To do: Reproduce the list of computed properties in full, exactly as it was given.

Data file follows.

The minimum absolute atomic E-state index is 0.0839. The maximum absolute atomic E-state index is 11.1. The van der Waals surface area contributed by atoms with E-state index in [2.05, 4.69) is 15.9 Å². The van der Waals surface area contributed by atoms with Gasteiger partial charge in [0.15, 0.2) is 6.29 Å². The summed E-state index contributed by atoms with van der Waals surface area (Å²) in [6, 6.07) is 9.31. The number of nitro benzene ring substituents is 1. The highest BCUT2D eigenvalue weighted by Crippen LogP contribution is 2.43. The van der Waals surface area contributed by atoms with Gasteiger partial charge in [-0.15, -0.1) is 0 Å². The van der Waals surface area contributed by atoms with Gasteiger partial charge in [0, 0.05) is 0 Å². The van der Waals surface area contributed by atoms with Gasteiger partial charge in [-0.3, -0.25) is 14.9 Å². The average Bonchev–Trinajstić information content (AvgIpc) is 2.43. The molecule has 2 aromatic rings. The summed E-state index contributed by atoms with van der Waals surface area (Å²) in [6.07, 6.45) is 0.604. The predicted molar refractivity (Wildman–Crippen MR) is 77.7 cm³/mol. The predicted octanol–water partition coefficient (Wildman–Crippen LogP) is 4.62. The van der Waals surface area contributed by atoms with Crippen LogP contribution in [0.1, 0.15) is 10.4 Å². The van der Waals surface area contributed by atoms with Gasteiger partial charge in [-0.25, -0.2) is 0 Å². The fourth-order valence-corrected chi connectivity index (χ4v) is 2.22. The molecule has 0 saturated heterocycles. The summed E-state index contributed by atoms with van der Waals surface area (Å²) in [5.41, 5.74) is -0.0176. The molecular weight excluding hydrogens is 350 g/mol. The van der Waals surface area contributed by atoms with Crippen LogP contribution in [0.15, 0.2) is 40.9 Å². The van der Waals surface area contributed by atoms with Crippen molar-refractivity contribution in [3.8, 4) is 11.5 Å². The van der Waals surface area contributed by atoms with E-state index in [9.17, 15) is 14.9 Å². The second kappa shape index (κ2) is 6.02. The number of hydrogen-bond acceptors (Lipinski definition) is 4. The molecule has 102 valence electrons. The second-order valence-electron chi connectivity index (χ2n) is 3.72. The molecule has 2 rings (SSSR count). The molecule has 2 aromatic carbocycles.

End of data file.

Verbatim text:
The minimum absolute atomic E-state index is 0.0839. The maximum absolute atomic E-state index is 11.1. The van der Waals surface area contributed by atoms with E-state index in [2.05, 4.69) is 15.9 Å². The van der Waals surface area contributed by atoms with Gasteiger partial charge in [0.15, 0.2) is 6.29 Å². The summed E-state index contributed by atoms with van der Waals surface area (Å²) in [6, 6.07) is 9.31. The number of nitro benzene ring substituents is 1. The highest BCUT2D eigenvalue weighted by Crippen LogP contribution is 2.43. The van der Waals surface area contributed by atoms with Gasteiger partial charge in [-0.15, -0.1) is 0 Å². The van der Waals surface area contributed by atoms with Gasteiger partial charge in [0, 0.05) is 0 Å². The van der Waals surface area contributed by atoms with Gasteiger partial charge in [-0.3, -0.25) is 14.9 Å². The average Bonchev–Trinajstić information content (AvgIpc) is 2.43. The molecule has 2 aromatic rings. The summed E-state index contributed by atoms with van der Waals surface area (Å²) in [6.07, 6.45) is 0.604. The predicted molar refractivity (Wildman–Crippen MR) is 77.7 cm³/mol. The predicted octanol–water partition coefficient (Wildman–Crippen LogP) is 4.62. The van der Waals surface area contributed by atoms with Crippen LogP contribution in [0.1, 0.15) is 10.4 Å². The van der Waals surface area contributed by atoms with Gasteiger partial charge in [-0.25, -0.2) is 0 Å². The fourth-order valence-corrected chi connectivity index (χ4v) is 2.22. The molecule has 0 saturated heterocycles. The summed E-state index contributed by atoms with van der Waals surface area (Å²) in [5.41, 5.74) is -0.0176. The molecular weight excluding hydrogens is 350 g/mol. The van der Waals surface area contributed by atoms with Crippen LogP contribution in [0.15, 0.2) is 40.9 Å². The van der Waals surface area contributed by atoms with Crippen molar-refractivity contribution in [3.8, 4) is 11.5 Å². The van der Waals surface area contributed by atoms with E-state index in [9.17, 15) is 14.9 Å². The second kappa shape index (κ2) is 6.02. The number of hydrogen-bond acceptors (Lipinski definition) is 4. The molecule has 102 valence electrons. The second-order valence-electron chi connectivity index (χ2n) is 3.72. The molecule has 2 rings (SSSR count). The molecule has 2 aromatic carbocycles.